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At the Midwest Writers’ Workshop (MWW), I accumulated information from authors, from agents, from everywhere. I enjoyed the speakers. I enjoyed the lessons, workshops, sessions (honestly I have no idea what to call the hours spent soaking in all the words).

My friends Rena Olsen and Jamie Adams have been discussing the experience on their blogs. Go visit. They have lots of wisdom to share.



Anyway… The Saturday morning schedule read “Buttonhole the Experts”. Huh?

Well, groups of six people could sit at tables with an agent, author, or generally smart person and ask any questions that popped in their heads. Ummm… my immediate reaction was “no way”. The thought of not being able to hide in a crowd scared the bejeezus out of me, but we went. Weren’t we brave?

*graciously accepts your praise* Thank you.

So there we were, staring at tables where pretty cool people would soon sit, ready to talk to us about various subjects. As we all know, I am not cool, so I fought back the panic. Jamie studied the layout and devised a plan, where to start and our path through the tables. She’s very good. I sat. I listened. I did not freak out, throw up, or sweat profusely. Yea! Well, turns out all the experts were nice, normal people, who do want to help.

Oh my gosh, possibly I am turning into a grown-up.


For now, I want to focus on one topic. Kelsey Timmerman (follow him on Twitter @KelseyTimmerman and visit his blog http://whereamiwearing.com/) talked about finding your axis of awesome. We had no idea what that meant, but, hey, the table fit into our overall plan and who doesn’t want to sit at a table labeled awesome.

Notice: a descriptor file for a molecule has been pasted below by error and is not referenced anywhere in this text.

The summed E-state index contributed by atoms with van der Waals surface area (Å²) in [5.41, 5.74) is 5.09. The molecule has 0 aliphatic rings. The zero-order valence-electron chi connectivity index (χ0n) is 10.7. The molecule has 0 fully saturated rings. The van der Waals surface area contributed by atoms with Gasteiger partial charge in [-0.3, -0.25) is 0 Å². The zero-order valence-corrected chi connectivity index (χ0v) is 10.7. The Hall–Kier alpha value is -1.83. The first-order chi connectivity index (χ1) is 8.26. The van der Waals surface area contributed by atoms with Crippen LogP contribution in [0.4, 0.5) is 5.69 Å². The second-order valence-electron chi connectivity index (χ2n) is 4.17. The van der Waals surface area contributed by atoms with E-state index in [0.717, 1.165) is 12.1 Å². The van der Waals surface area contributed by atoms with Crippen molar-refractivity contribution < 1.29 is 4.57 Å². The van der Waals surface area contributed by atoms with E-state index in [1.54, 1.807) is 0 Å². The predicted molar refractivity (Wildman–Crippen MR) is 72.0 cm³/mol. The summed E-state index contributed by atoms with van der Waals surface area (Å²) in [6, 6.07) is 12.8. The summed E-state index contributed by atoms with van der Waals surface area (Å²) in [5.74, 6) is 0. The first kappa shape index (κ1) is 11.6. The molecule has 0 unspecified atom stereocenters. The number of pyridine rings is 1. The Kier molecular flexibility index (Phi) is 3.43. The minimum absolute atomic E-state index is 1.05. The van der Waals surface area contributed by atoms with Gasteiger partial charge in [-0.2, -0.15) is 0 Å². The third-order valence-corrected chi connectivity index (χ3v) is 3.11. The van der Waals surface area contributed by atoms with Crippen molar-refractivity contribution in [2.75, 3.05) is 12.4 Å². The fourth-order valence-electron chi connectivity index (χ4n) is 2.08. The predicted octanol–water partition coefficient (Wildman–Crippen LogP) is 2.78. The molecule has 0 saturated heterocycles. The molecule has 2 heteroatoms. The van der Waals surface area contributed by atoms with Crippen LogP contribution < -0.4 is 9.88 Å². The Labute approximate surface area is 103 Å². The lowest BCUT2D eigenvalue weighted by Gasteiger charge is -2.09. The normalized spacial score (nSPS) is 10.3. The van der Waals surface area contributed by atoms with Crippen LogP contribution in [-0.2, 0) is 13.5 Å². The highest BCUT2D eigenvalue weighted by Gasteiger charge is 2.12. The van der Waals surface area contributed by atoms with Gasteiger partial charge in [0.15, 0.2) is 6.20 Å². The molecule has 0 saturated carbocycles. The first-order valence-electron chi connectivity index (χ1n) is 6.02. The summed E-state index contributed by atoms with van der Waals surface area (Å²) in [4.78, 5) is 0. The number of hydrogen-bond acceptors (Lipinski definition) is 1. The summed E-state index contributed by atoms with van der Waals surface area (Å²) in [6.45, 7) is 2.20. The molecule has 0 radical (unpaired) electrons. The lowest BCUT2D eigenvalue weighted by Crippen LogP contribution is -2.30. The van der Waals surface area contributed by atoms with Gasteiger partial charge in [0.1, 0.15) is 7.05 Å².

First, list your skills.

Second, list your passions.

Third, list your challenges, your obstacles.

Now, weave them together, find a path leading from one to the other. Let your passions guide you. Let the challenges of life teach you. Finally, link them to your skills and BAM! That is your axis of awesome. Use it wisely. For with it you can change the world. So I can write… some days. I am passionate about kids, about teens being able to grow up without judgement, without being told how to live, what to do. I have faced depression and wandered into the wide world without a clue. I can take each part and, like clay, mold it into, well, awesomeness. I can help teens. By writing fiction? Maybe. Or maybe as I let all this simmer in my brain, I will discover a bigger and better solution in the future.

When skill collides with what we love, fabulousness will be the result.

Let your awesome shine!